Removing the concept of net neutrality on the net will give the established players in the market (with the deep pockets to buy premium access) a major advantage.

unlurking
05-25-2006, 09:02 PM
You won't see any specific websites hampered by this, at least not early on. What you WILL see almost immediately is specific "services" hampered. If Time Warner decides to provide VOIP to there customers, I GUARANTEE that 3rd party services like Skype and Vonage will be degraded.

unlurking
05-25-2006, 09:07 PM
htismage...

I've read your comments in the other thread, and if you don't think telcos have their eyes on content delivery monopolies, you are seriously misplacing your trust.

greg63
05-25-2006, 09:44 PM
This does not at all surprise me.

htismaqe
05-26-2006, 07:33 AM
htismage...

I've read your comments in the other thread, and if you don't think telcos have their eyes on content delivery monopolies, you are seriously misplacing your trust.

unlurking,

I've read your comments, and if you think the telcos don't ALREADY DO STUFF LIKE THIS, you are seriously living in a dream world.

Deberg_1990
12-21-2010, 06:57 AM
Net neutrality: US expected to ratify new rules on internet access


http://www.guardian.co.uk/technology/2010/dec/21/net-neutrality-us-new-rules-internet-access

The US Federal Communications Commission (FCC) is today expected to formally approve controversial new rules on how internet users access content such as YouTube and Skype.


Dubbed by one US senator as "the most important free speech issue of our time", the rules drawn up by the country's media and telecoms regulator would effectively create two levels of internet access – one delivered by traditional fixed-line broadband, and another by wireless and mobile providers.


FCC members Michael Copps and Mignon Clyburn last night said they would support the proposal laid out by chairman Julius Genachowski. The five-member FCC panel is expected to approve the proposal in Washington later today.


Fixed-line internet providers will be prevented from blocking content and online services from rival companies or providing preferential treatment to paying clients under the new rules.


However, the new framework would allow mobile internet service providers to charge content companies for more efficient delivery to US homes. Wireless providers will also be allowed to block applications or services, providing that they are not competitors. Fixed-line and wireless provider Verizon, for example, would not be allowed to block access to Skype because it provides a rival voice service.


The new rules also open the door for providers to charge customers more for using high-bandwidth services such as downloading or streaming videos on YouTube or online movie rental site Netflix.


Today's vote represents the first time the principle of net neutrality – where all internet content is treated equally – has been formally ratified in the US. It is the culmination of five years of heated discussion over the future of the internet.


In the UK, communications minister Ed Vaizey will have a close eye on the US regulatory framework as he looks to implement new rules governing how internet service providers such as BT and BSkyB deliver content to UK homes. A number of internet companies, including eBay, Skype and Yahoo wrote to Vaizey earlier this month urging him to enshrine the principles of net neutrality into law.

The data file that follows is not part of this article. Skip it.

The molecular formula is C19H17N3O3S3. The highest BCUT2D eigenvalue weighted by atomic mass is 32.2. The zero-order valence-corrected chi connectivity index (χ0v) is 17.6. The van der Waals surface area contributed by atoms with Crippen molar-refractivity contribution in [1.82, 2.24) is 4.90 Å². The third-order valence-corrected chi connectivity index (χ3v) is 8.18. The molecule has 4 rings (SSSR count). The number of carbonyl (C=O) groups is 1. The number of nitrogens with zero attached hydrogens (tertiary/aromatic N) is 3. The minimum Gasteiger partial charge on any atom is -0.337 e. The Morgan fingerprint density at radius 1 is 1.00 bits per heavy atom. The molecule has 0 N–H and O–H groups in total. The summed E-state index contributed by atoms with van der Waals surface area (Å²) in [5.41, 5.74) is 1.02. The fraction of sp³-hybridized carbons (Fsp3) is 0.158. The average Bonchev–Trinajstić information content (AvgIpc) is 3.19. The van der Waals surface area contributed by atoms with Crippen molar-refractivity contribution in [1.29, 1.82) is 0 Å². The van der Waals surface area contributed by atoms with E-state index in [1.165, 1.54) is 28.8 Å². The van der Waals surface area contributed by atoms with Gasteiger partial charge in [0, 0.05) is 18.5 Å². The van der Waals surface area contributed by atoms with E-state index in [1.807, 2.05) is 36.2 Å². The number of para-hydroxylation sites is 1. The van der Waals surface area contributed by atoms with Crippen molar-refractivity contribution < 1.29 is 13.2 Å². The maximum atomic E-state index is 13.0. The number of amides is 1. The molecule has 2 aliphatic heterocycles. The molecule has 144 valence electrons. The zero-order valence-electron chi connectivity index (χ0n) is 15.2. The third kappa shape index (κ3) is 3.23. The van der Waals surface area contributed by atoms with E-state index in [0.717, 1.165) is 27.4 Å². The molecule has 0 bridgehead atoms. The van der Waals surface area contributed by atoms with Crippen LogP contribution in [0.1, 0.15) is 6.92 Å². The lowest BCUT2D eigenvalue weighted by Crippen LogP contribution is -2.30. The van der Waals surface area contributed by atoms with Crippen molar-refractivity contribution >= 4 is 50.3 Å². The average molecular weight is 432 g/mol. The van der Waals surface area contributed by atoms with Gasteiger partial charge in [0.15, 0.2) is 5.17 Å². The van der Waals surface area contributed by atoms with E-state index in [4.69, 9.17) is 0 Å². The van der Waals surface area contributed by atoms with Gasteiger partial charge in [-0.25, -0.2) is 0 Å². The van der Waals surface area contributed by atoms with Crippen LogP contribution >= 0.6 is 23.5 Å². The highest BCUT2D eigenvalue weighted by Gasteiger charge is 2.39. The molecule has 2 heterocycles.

Public interest groups and technology companies called the framework "fake net neutrality" and said the rules "create a vague and shifting landscape, open to interpretation", rather than enshrining principles of the open internet. Netflix, Skype and Amazon have also previously expressed reservations about the plans.


Al Franken, the Democrat senator, said the vote would decide "the most important free speech issue of our time".


"Imagine if Comcast customers couldn't watch Netflix, but were limited only to Comcast's video-on-demand service. Imagine if a cable news network could get its website to load faster on your computer than your favourite local political blog. Imagine if big corporations with their own agenda could decide who wins or loses online," Franken said on Monday. "The internet as we know it would cease to exist."

beer bacon
12-21-2010, 07:16 AM
This is fear-mongering, pure and simple.

Not really. I don't see how revoking net neutrality helps the average person. It is really something any average voter should be upset about, and it is epitomizes what is wrong with our legislative system. Companies that stand to personally profit from this legislation are lobbying, IE legally bribing, congresspeople. This legislation is bad for the general population, but good financially for the companies that control this infrastructure.

Guru
12-21-2010, 09:00 PM
unlurking,

I've read your comments, and if you think the telcos don't ALREADY DO STUFF LIKE THIS, you are seriously living in a dream world.

Damn thread bumps. I thought htismaqe was back for a minute there.

Taco John
12-21-2010, 11:34 PM
This fear mongering thread is amusing. Oh noes everybody! They're coming to get the planet! Up in arms! THEY'RE COMING FOR YOU!

Taco John
12-21-2010, 11:35 PM
Oh wow. Interesting bump. Looks like this fear mongering has been going on for over half a decade now, and the world still hasn't ended.

googlegoogle
12-22-2010, 12:09 AM
I hope they raise rates and cut bandwidth.

It might encourage more competition then in broadband.